A. If you are a REAL TWOO™ DOMINANT, you just know.
Who hasn’t seen this before?
Don’t get me wrong, there is some truth to settling into your skin and knowing that you are not submissive or switchy (or that you are switchy, and also dominant).
I don’t however believe for one moment that having questions or exploring or wondering what your role is, or what makes a dominant a dominant makes you any less twoo than anyone else.
Because being a dominant/leader (noun), especially in the lifestyle, is different than simply being dominant (adjective) or leading.
First, let me clarify how I’m using words.
For the sake of this writing, I’m defining dominant (adjective) as having the nature or the skills to lead others, and leading as meaning that you have stepped into a leadership role.
Being a dominant or being a leader, as nouns or titles, to me, encompasses more than simply having those skills.
Vanilla people may have both dominance and leadership, and many have no desire to be dominant in their relationships, or to practice D/s.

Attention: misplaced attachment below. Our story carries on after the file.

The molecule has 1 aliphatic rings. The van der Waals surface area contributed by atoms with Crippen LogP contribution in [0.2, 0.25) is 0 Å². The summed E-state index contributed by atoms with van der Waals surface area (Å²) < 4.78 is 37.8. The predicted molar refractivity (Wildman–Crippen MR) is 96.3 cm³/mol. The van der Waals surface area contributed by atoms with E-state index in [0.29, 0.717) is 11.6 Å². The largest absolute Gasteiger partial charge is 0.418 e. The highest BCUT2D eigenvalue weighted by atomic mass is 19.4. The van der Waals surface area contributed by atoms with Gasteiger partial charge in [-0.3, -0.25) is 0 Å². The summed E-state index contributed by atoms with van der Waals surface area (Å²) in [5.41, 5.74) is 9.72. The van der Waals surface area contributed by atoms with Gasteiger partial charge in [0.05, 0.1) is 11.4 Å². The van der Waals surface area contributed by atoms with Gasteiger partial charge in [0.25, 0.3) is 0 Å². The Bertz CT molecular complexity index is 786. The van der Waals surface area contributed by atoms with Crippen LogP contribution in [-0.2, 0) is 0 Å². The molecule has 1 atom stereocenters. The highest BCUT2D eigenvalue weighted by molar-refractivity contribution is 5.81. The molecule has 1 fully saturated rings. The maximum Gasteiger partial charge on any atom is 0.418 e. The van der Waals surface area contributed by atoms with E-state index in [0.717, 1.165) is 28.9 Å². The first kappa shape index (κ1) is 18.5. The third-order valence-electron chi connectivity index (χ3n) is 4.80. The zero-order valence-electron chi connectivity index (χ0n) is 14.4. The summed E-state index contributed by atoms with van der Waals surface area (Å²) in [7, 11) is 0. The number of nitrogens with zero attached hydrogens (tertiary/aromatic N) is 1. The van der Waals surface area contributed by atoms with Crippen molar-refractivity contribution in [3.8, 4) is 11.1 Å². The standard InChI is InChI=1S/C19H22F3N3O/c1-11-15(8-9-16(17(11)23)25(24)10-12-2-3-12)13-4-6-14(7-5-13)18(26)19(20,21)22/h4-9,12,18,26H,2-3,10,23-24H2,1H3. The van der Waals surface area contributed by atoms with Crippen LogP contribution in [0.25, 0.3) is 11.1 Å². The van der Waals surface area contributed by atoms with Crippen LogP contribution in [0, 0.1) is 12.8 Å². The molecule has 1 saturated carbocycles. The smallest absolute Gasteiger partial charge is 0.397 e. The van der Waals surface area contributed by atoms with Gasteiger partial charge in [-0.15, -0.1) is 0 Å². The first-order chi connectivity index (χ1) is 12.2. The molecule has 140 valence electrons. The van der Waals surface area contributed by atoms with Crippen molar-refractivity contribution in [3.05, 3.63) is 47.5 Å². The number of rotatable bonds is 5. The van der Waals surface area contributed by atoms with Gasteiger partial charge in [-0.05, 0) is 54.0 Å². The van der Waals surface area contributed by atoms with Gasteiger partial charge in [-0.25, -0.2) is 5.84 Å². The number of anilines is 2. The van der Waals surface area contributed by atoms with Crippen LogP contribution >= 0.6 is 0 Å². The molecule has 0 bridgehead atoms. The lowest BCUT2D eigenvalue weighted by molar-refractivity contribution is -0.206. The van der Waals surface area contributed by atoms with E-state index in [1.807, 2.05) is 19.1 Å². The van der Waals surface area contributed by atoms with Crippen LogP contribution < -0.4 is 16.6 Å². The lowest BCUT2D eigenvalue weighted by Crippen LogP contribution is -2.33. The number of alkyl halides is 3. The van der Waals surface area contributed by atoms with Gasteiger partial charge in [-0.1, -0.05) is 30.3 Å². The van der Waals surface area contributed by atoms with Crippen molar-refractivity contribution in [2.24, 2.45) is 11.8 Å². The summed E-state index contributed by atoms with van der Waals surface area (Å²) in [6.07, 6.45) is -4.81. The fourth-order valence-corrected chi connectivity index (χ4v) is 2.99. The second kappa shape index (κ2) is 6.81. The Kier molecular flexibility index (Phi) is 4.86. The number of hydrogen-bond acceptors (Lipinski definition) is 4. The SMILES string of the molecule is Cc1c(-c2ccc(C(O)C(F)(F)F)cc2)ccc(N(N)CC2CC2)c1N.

And that’s OK.
But there is something different, to me, when someone identifies as a dominant in the lifestyle, because that brings to mind a wide set of qualities.
When I refer to myself, for example, or others ask me about these concepts, this is how I define them for me and how I help people navigate them…
To me, being a lifestyle dominant is:
- Taking responsibility for others, and enjoying it.
- Having the difficult discussions, even when you don’t want to.
- Putting other people’s needs before your wants, and helping them become more.
- Being in control of your actions, and understanding how they affect others.
- Being consistent and caring.
To me, it’s similar to having a lifelong training relationship with a dog or horse or other animal, in which you work every day to improve their overall quality of life, behavior and rapport with you, while understanding they are YOURS to love and enjoy and also be responsible for.
Or like having a child, and spending the time and hours it takes to help them grow to be the best possible person, no matter who that person is.
Of course, adults are not dogs or children (although one could make a case for the best of them being more like dogs than not…) and can (one assumes) take care of themselves, and you have the added complications of the relationship and love and affection, which can easily throw off your emotional equilibrium.
Believe me, I know.
Your definitions and values may differ. I’m cool with that.
I’d even love your additions on what makes a dominant a dominant in YOUR eyes (regardless of the role you identify as).
I am not looking to change my mind nor really change yours.
This arose as part of a personal conversation and I’m simply putting it out there for discussion, and for those who may be looking for a better definition for themselves to find food for thought.